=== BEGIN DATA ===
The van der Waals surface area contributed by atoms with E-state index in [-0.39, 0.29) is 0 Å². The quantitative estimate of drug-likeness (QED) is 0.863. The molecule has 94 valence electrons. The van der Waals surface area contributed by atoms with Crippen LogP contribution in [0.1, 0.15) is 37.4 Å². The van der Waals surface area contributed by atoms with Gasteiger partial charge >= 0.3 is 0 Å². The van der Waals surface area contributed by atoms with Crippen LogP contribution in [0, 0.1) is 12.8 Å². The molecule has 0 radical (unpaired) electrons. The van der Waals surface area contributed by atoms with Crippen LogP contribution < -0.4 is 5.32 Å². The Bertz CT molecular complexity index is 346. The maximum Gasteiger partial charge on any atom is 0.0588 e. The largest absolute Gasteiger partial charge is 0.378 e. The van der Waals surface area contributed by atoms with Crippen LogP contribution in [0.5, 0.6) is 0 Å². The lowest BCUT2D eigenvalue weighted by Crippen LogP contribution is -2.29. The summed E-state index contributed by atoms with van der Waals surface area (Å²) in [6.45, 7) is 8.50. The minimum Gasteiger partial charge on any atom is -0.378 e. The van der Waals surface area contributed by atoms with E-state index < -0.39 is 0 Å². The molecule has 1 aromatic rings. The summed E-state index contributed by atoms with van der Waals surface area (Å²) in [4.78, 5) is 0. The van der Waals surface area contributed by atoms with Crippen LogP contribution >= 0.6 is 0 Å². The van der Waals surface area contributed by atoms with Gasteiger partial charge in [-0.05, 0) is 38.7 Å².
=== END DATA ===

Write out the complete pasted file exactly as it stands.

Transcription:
The van der Waals surface area contributed by atoms with E-state index in [-0.39, 0.29) is 0 Å². The quantitative estimate of drug-likeness (QED) is 0.863. The molecule has 94 valence electrons. The van der Waals surface area contributed by atoms with Crippen LogP contribution in [0.1, 0.15) is 37.4 Å². The van der Waals surface area contributed by atoms with Gasteiger partial charge >= 0.3 is 0 Å². The van der Waals surface area contributed by atoms with Crippen LogP contribution in [0, 0.1) is 12.8 Å². The molecule has 0 radical (unpaired) electrons. The van der Waals surface area contributed by atoms with Crippen LogP contribution < -0.4 is 5.32 Å². The Bertz CT molecular complexity index is 346. The maximum Gasteiger partial charge on any atom is 0.0588 e. The largest absolute Gasteiger partial charge is 0.378 e. The van der Waals surface area contributed by atoms with Crippen LogP contribution in [0.5, 0.6) is 0 Å². The lowest BCUT2D eigenvalue weighted by Crippen LogP contribution is -2.29. The summed E-state index contributed by atoms with van der Waals surface area (Å²) in [6.45, 7) is 8.50. The minimum Gasteiger partial charge on any atom is -0.378 e. The van der Waals surface area contributed by atoms with E-state index < -0.39 is 0 Å². The molecule has 1 aromatic rings. The summed E-state index contributed by atoms with van der Waals surface area (Å²) in [4.78, 5) is 0. The van der Waals surface area contributed by atoms with Crippen LogP contribution >= 0.6 is 0 Å². The van der Waals surface area contributed by atoms with Gasteiger partial charge in [-0.05, 0) is 38.7 Å².